We've all experienced birth, though none of us remember it.
Only a mother can really know what it means to bring new life into this world.
These are the stories of five women from five very different places. They are hundreds of miles apart. They all speak different languages. But the journey they are about to embark on is universal to all mothers.
"I had prepared myself in a small way
in that I managed to save about
200 or 500 shillings."
Each of these stories has a happy ending, but they are a moving reminder of how different it might have been had they given birth without a skilled birth attendant.
A child’s birthplace should not dictate whether they live or die, but this global birth lottery is a tragic reality for millions.
Southern Asia and Sub-Saharan Africa, account for 77% of all newborn deaths. 99% of all maternal deaths occur in developing countries. But there are also huge inequalities within countries.
Even when good quality health care is available in the urban centres, it’s often only for those who can afford to pay for it.
For poor people, especially those living in remote, rural areas, healthcare can be practically non-existent.
UNIVERSAL HEALTH COVERAGE
Together Save the Children and GSK are calling on all governments around the world to achieve universal health coverage by 2030.
No woman should have to give birth without essential health services and no family should face financial hardship as a result.
The GSK Save the Children partnership
Save the Children and GSK have an innovative and strategic partnership. It combines our expertise, skills and energy with the ambitious goal of helping to save one million children’s lives.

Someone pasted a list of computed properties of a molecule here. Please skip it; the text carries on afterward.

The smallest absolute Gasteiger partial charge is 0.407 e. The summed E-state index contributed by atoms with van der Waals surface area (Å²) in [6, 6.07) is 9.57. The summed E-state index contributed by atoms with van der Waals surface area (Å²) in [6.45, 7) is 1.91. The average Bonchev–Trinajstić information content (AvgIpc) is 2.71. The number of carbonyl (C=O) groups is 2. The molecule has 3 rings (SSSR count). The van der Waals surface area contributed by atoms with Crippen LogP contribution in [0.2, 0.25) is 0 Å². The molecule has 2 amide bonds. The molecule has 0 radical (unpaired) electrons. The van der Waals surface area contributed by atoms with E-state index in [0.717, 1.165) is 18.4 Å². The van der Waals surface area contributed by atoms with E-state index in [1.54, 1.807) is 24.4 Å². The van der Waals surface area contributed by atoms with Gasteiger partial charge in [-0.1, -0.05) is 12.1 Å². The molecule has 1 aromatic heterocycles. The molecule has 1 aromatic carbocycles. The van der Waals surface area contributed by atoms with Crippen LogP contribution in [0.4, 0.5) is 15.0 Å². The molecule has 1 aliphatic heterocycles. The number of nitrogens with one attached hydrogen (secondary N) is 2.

We are calling for improved access to healthcare across the globe and long-term, sustainable progress towards reducing child mortality. We are also working on the ground, increasing the training, reach and scope of health workers in the poorest communities, and helping children affected by disasters and humanitarian crises.
What our partnership has achieved so far
Together, we have directly helped more than 2.83 million children in 45 countries. We have fully immunised 97,600 children and treated over 187,000 children for pneumonia, malaria or diarrhoea since 2013. We have helped over 300,000 children during and after humanitarian emergencies.
The research and development work conducted by the partnership led to GSK’s reformulation of the antiseptic chlorhexidine, commonly used in mouthwash, into an antiseptic gel, using insights and on-the-ground knowledge from Save the Children.
This gel is being used to prevent umbilical cord infection which can lead to life-threatening neonatal sepsis. So far 30,000 newborns in Bungoma County Kenya have had access to the gel.
GSK has committed to making the new formulation and quality specifications available to other manufacturers, in addition to making the medicine available on a ‘not-for-profit’ pricing basis.